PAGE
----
In considering a backdrop one needs to also consider whether or not it will be used as a surface for painting or gluing a preprinted image, or a photo mural. In my case with the MEC Eastport Branch I have chosen a photo mural application. The mural has been prepared by Dave Burgess of Backdrop Junction using several of my photo files of the prototype scene. The image has been printed on adhesive backed vinyl. I point this out because the type of material chosen does bear on the choice of backing material. In my case the printed image comes in roll form. To be applied it needs to have the release paper removed that protects the adhesive. The removal process is a slow and steady one. My image is two feet wide and seventeen feet long. The release sheet needs to be started at one end and slowly removed as the adhesive is pressed into the backing material. The adhesive is activated by rolling on top of the vinyl as the process moves along. By using a roller applicator and care to control the unrolling to avoid wrinkles, the image is applied smoothly and without stretching. It is similar to applying hard laminate with contact adhesives , but thinner and much more flexible. It is very important to have the backdrop backing in place before the process starts. My backing is curved at one end requiring the image to be applied while the curve is in place. The image cannot be applied flat and then bend the backing or wrinkles will occur. Therefore I have chosen Masonite as the backing material. That being the case, consideration must be given to sealing the Masonite to avoid absorbing moisture and shrinking or swelling which can happen to this wood based product. Since I have boat building experience and knowledge of rendering wood waterproof, I have decided to work with a favorite material that I am never without. It is an epoxy system made by West System. I call it a system because depending on how it is mixed the epoxy can serve as a saturant, an adhesive, or a putty.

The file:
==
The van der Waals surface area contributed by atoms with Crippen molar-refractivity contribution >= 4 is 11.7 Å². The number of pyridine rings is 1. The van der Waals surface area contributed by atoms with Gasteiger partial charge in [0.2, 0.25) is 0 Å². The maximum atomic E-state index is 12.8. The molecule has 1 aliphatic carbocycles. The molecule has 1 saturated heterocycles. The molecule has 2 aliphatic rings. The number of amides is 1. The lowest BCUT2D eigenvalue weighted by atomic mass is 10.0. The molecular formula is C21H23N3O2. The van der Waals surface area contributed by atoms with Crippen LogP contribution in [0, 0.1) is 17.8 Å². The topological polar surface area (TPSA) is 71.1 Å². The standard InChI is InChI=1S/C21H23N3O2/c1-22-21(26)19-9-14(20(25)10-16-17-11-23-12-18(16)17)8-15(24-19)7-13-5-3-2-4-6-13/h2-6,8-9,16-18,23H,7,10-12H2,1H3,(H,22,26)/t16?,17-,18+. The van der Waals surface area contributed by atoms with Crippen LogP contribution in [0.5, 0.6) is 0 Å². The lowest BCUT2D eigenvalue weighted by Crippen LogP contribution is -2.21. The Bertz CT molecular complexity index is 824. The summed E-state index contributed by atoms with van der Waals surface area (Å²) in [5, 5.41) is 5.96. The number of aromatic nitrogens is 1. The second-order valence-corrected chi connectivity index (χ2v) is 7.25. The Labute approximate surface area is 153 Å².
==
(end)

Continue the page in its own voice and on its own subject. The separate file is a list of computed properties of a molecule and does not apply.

My first area of backing will require two full sheets two feet wide and a partial third sheet. I will use a butt joint which means bringing two sheets together tightly and backing up the joint with another piece of the same material glued to the back and clamped until cured. This can be done in my case for convenience while the sheets are flat. Once the joints are made I will coat everything with a coat of the liquid epoxy resin which will seal and make the structure waterproof. Any countersunk screw holes from mounting and the joints will be faired with the same resin with filler added which will yield a continuous smooth sheet. One of the main reasons in using the Masonite is its relative stiffness vs. styrene, foamcore, or aluminum roll stock. None of those materials are rigid enough to avoid flexing while rolling on the photo mural. Untreated Masonite will pick up moisture and move. Plain soft Masonite is the worst. Tempered Masonite is better, but still needs the sealing step. A photo backdrop is expensive and I wouldn’t consider installing one with out protection. If any one has interest in a video showing the application method, then go the Backdrop Junction website and scroll to reach the videos.